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Subject: Landslide rss

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jock norton
Australia
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Nick, Rohan, Hal and Jock played this for the first time this week.

Although we had the 2004 data, we used 1971 electoral college figures that come with the game as we have a fascination with the Nixon era and also it simply made for ease of use of the game board and components.

The game flowed freely to start, and everybody at some stage had a period in the lead. Auctions were tense, fun and challenging, with bluff, counter bluff and triple bluff.

New York came out early and was then subject to repeated open auctions. California stayed at the bottom of the East state pile. There were recriminations for being the target of an open auction, and politics cards were played with both undisguised malice and strategy. We enjoyed the slightly metaphysical element of the “Stop any action about to be performed” politics card. We wondered what would happen if two of these cards from the pack were played simultaneously.

Then the game started to drag somewhat. By a freak of die rolling, we rarely landed on a mid west state space, so we were left with a large pile there which took a long time to get through (the game ends when the last state is auctioned off). Generally we all chose to use the “fly anywhere” option to conduct open auctions or to flush out California.

Towards the latter stages Jock emerged from the pack and seized a lead in both EC votes and voting cards. The response of the other three was to unite and attempt to bring him down. They called open ballots on his big states, only for this to backfire, with him pulling out of the auction race at the last moment and one of them having to pay him for the state in a combination of voting cards and states to an equivalent or greater value.

At the end game Jock was well in command, and the play was tedious and felt interminable, with inconsequential die roll after die roll.

Then at the very end, there was a dramatic and vicious twist. Hal landed on the Midwest state space and put the final state of the game up for auction. Jock bid all his remaining vote cards on it but Rohan trumped that using all of his votes AND all his states, relegating himself to last in the game but delivering victory to Hal as part of a nasty “anyone but Jock” campaign strategy.

In the end then, this game, on the surface more a game than a simulation, turned out in fact to be something more of a genuine political simulation.

Jock, the score recorder, stormed off in disgust and did not record the exact final results.
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Ron K
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'80' maxlength='250'> </td> </tr> <tr> <td width="15%" align="right"><b>Avatar OverText</b></td> <td width="85%"> <input type="text" name="overtext[avatar]" value="Train Game anyone?
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If I recall correctly (having bought this when it was in print and played it many a time while waiting for the returns to come in):

- A stop any action card CAN stop another stop any action card (the rules specifically define "Any action" to include the playing of another Politics card!).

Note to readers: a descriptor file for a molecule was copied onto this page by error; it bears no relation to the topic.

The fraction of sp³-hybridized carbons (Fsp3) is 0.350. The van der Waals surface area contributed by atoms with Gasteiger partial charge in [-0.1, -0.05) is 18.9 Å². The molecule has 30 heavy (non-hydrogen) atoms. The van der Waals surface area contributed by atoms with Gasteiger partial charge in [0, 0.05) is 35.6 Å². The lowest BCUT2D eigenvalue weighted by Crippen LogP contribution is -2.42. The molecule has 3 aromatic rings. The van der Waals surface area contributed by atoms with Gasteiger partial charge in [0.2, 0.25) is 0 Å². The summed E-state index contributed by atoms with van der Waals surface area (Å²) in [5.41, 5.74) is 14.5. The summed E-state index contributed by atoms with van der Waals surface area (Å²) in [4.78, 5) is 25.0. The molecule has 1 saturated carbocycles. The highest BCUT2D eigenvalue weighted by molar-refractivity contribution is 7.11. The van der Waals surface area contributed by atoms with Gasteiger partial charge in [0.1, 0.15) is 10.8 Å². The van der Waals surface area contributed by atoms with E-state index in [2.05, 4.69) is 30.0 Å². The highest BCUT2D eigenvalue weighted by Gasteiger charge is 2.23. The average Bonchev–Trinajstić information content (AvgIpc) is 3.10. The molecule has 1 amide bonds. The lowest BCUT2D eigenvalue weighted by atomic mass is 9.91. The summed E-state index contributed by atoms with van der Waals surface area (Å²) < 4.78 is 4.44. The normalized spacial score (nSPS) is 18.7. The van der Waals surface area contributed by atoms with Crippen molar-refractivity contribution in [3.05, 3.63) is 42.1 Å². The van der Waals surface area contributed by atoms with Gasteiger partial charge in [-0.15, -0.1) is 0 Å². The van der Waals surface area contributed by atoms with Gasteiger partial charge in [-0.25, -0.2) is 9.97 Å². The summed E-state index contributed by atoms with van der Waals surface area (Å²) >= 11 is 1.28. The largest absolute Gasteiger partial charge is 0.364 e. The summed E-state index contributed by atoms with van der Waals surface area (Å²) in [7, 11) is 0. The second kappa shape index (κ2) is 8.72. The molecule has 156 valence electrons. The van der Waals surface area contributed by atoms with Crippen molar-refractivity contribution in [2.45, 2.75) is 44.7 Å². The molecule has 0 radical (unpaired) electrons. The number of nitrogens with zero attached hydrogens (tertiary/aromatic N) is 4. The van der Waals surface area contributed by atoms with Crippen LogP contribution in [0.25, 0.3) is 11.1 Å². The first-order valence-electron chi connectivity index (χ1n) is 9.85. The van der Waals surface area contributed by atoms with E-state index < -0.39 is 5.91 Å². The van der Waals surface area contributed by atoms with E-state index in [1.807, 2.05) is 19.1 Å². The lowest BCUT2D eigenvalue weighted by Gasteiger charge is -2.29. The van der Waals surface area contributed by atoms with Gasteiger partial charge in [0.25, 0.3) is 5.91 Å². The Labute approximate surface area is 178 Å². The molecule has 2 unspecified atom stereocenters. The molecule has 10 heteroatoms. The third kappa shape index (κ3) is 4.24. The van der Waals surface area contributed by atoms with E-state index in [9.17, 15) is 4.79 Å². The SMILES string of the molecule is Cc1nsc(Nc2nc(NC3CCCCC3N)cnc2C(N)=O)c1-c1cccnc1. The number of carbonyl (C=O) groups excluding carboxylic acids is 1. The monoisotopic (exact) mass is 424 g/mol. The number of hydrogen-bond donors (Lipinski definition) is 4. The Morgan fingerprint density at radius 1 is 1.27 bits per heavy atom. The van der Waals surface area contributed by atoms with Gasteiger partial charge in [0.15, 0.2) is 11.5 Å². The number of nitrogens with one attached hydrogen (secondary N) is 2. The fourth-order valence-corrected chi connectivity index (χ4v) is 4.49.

- When a region runs out of state cards, you're supposed to pull a card from any other region (last sentence in the rules section for STATE spaces). This would prevent a late game stall when only one or two regions have states still in the trays.

- As for the kingmaker scenario you describe -- well, that's politics for ya; a true politician would have avoided creating any enemies during the game!
 
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jock norton
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We were musing on the philosophically thorny issue that if you say that a stop any action card stops the actual playing of the previous card then presumably the first card has not been played at all and hence can be retained by the first player.

This would free up the first player to play his card again without being stopped. The second player's card (having been played and not itself stopped) would no longer be available to stop the action.

So using a stop action card to stop a stop action card being played is
basically a waste of that (second) stop action card.

Or indeed the first player's card, not having actually been played as per the above, could then be played to stop the second player's card, which, having been stopped, would be retained, and could then be played to stop the first player's card.

And so on.

The conundrum is that the wording is that the card stops any action "before it occurs". So how can you play it? It is not so easy, given this wording, to read the effect of the card as if it reverses any action after it has occurred.

Thanks for the clarification re state cards.
 
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Frank McGirk
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Actually, the rules state that "Stop Any Action"..."is defines as all activity which results when a player lands on a space or PLAYS a Politics Card (my caps)."

Thus, the card has been played...only its action/consequence is stopped, not the actual playing/spending of the card...thus, the card wouldn't be retained by its player.

Just picked this game up and looking forward to playing it.
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